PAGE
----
Officials in a northwest Iowa city have adopted changes to an ordinance that now gives the city authority to essentially evict a vicious animal.

Okoboji Police Chief Jason Peterson says under the old ordinance, his only option was to write a ticket if a dog was off its owner’s property and attacked a person or another dog.

“The change would be that we have recourse if there is multiple times that a dog has bitten other animals or attacked other animals unprovoked,” he says, “and if somebody’s hurt in a dog attack — or any domestic animal attack — the animal can be made to leave town.”

Okoboji City Administration Michael Meyers says the city council tightened up the language in the ordinance before approving it this week. “Under the previous language, it could have been argued that: ‘He only did that — he only killed the other dog once, so I’ve got one more,'” Meyers says.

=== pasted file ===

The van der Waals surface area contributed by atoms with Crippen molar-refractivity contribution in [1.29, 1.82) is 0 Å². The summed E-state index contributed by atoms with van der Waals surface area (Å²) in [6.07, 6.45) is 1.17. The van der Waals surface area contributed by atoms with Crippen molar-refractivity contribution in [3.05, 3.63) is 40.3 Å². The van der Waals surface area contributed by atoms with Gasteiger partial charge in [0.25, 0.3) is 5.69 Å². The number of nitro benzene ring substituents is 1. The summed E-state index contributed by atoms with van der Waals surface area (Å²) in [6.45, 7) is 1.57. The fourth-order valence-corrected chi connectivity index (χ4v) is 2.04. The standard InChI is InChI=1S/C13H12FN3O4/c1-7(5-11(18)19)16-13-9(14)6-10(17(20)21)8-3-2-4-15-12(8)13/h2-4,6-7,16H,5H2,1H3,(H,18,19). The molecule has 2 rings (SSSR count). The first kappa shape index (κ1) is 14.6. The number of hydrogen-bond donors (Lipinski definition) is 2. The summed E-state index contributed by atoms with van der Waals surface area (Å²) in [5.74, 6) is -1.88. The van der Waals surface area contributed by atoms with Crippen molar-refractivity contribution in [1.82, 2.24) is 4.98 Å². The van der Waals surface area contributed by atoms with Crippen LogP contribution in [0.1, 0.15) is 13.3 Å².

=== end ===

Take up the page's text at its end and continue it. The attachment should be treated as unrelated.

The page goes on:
The Okoboji ordinance now addresses attacks that happen without provocation and “cause serious injury.”

Earlier this year, a two-year-old was bitten by a pit bull in the eastern Iowa town of Hopkinton and there’s been a long-running dispute over enforcement of Hopkinton’s ordinance which bans pit bulls from city limits. At least 20 other states have laws which ban cities and counties from having breed-specific ordinances. Okoboji’s refers to vicious animals.

(By Adam Gellert, KICD, Spencer)